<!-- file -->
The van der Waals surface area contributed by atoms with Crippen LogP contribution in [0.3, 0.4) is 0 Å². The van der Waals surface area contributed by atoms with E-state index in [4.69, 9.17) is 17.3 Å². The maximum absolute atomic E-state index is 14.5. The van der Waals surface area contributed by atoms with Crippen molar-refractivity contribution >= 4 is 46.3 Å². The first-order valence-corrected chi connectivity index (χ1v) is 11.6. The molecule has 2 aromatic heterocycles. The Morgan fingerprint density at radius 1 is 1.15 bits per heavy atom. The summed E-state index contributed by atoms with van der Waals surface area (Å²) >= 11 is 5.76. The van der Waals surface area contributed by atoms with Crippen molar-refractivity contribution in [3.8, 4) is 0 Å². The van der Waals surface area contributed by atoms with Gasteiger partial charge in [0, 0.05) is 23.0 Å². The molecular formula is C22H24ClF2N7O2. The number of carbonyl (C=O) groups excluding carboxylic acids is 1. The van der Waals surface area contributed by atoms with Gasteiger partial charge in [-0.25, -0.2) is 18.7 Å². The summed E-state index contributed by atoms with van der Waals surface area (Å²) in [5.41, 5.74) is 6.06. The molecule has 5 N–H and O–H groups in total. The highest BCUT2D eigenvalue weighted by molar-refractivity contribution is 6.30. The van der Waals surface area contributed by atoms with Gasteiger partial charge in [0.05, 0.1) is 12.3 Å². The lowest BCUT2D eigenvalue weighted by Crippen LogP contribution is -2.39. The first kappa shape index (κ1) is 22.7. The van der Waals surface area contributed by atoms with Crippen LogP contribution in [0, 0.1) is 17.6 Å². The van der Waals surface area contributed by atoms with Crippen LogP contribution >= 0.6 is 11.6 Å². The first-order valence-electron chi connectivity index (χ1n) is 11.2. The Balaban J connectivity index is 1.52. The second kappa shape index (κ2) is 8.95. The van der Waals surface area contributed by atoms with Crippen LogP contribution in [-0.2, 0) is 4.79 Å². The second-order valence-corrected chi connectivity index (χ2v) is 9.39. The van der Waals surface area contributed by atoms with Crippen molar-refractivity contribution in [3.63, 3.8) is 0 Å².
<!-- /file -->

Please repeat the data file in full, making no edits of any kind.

The van der Waals surface area contributed by atoms with Crippen LogP contribution in [0.3, 0.4) is 0 Å². The van der Waals surface area contributed by atoms with E-state index in [4.69, 9.17) is 17.3 Å². The maximum absolute atomic E-state index is 14.5. The van der Waals surface area contributed by atoms with Crippen molar-refractivity contribution >= 4 is 46.3 Å². The first-order valence-corrected chi connectivity index (χ1v) is 11.6. The molecule has 2 aromatic heterocycles. The Morgan fingerprint density at radius 1 is 1.15 bits per heavy atom. The summed E-state index contributed by atoms with van der Waals surface area (Å²) >= 11 is 5.76. The van der Waals surface area contributed by atoms with Crippen molar-refractivity contribution in [3.8, 4) is 0 Å². The van der Waals surface area contributed by atoms with Gasteiger partial charge in [0, 0.05) is 23.0 Å². The molecular formula is C22H24ClF2N7O2. The number of carbonyl (C=O) groups excluding carboxylic acids is 1. The van der Waals surface area contributed by atoms with Gasteiger partial charge in [-0.25, -0.2) is 18.7 Å². The summed E-state index contributed by atoms with van der Waals surface area (Å²) in [5.41, 5.74) is 6.06. The molecule has 5 N–H and O–H groups in total. The highest BCUT2D eigenvalue weighted by molar-refractivity contribution is 6.30. The van der Waals surface area contributed by atoms with Gasteiger partial charge in [0.05, 0.1) is 12.3 Å². The lowest BCUT2D eigenvalue weighted by Crippen LogP contribution is -2.39. The first kappa shape index (κ1) is 22.7. The van der Waals surface area contributed by atoms with Crippen LogP contribution in [0, 0.1) is 17.6 Å². The van der Waals surface area contributed by atoms with Crippen LogP contribution >= 0.6 is 11.6 Å². The first-order valence-electron chi connectivity index (χ1n) is 11.2. The Balaban J connectivity index is 1.52. The second kappa shape index (κ2) is 8.95. The van der Waals surface area contributed by atoms with Crippen LogP contribution in [-0.2, 0) is 4.79 Å². The second-order valence-corrected chi connectivity index (χ2v) is 9.39. The van der Waals surface area contributed by atoms with Crippen molar-refractivity contribution in [3.63, 3.8) is 0 Å².